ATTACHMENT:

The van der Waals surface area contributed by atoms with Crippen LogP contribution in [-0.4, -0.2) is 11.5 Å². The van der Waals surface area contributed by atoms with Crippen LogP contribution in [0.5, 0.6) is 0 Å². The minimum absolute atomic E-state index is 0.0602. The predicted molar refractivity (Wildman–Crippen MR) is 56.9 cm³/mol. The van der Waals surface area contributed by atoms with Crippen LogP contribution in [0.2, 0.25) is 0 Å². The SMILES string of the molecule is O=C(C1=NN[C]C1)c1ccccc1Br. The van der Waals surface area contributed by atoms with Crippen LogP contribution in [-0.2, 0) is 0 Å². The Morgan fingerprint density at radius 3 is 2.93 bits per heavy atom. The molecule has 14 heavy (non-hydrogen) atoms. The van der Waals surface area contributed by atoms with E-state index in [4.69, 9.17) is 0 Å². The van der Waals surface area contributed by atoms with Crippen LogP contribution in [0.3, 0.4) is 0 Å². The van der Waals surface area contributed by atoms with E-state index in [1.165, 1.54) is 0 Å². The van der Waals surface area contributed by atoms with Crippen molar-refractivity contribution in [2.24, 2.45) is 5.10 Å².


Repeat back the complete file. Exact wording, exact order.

The van der Waals surface area contributed by atoms with Crippen LogP contribution in [-0.4, -0.2) is 11.5 Å². The van der Waals surface area contributed by atoms with Crippen LogP contribution in [0.5, 0.6) is 0 Å². The minimum absolute atomic E-state index is 0.0602. The predicted molar refractivity (Wildman–Crippen MR) is 56.9 cm³/mol. The van der Waals surface area contributed by atoms with Crippen LogP contribution in [0.2, 0.25) is 0 Å². The SMILES string of the molecule is O=C(C1=NN[C]C1)c1ccccc1Br. The van der Waals surface area contributed by atoms with Crippen LogP contribution in [-0.2, 0) is 0 Å². The Morgan fingerprint density at radius 3 is 2.93 bits per heavy atom. The molecule has 14 heavy (non-hydrogen) atoms. The van der Waals surface area contributed by atoms with E-state index in [4.69, 9.17) is 0 Å². The van der Waals surface area contributed by atoms with Crippen LogP contribution in [0.3, 0.4) is 0 Å². The van der Waals surface area contributed by atoms with E-state index in [1.165, 1.54) is 0 Å². The van der Waals surface area contributed by atoms with Crippen molar-refractivity contribution in [2.24, 2.45) is 5.10 Å².